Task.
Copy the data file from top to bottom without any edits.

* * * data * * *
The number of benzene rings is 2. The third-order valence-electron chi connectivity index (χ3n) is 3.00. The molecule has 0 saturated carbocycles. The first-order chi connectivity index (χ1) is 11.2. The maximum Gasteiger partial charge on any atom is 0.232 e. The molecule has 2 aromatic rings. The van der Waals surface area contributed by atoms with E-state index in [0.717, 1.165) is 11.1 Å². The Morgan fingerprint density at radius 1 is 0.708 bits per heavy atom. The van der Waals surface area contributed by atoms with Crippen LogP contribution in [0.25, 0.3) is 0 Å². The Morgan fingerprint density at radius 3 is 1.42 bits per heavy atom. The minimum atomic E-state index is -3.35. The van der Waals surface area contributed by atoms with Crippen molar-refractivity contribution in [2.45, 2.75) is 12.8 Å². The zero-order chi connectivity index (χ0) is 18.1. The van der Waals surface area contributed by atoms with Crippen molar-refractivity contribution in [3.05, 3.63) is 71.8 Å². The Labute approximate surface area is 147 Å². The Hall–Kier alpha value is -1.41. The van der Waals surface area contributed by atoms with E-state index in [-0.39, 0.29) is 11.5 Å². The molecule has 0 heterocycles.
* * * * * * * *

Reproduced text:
The number of benzene rings is 2. The third-order valence-electron chi connectivity index (χ3n) is 3.00. The molecule has 0 saturated carbocycles. The first-order chi connectivity index (χ1) is 11.2. The maximum Gasteiger partial charge on any atom is 0.232 e. The molecule has 2 aromatic rings. The van der Waals surface area contributed by atoms with E-state index in [0.717, 1.165) is 11.1 Å². The Morgan fingerprint density at radius 1 is 0.708 bits per heavy atom. The van der Waals surface area contributed by atoms with Crippen LogP contribution in [0.25, 0.3) is 0 Å². The Morgan fingerprint density at radius 3 is 1.42 bits per heavy atom. The minimum atomic E-state index is -3.35. The van der Waals surface area contributed by atoms with Crippen molar-refractivity contribution in [2.45, 2.75) is 12.8 Å². The zero-order chi connectivity index (χ0) is 18.1. The van der Waals surface area contributed by atoms with Crippen molar-refractivity contribution in [3.05, 3.63) is 71.8 Å². The Labute approximate surface area is 147 Å². The Hall–Kier alpha value is -1.41. The van der Waals surface area contributed by atoms with E-state index in [-0.39, 0.29) is 11.5 Å². The molecule has 0 heterocycles.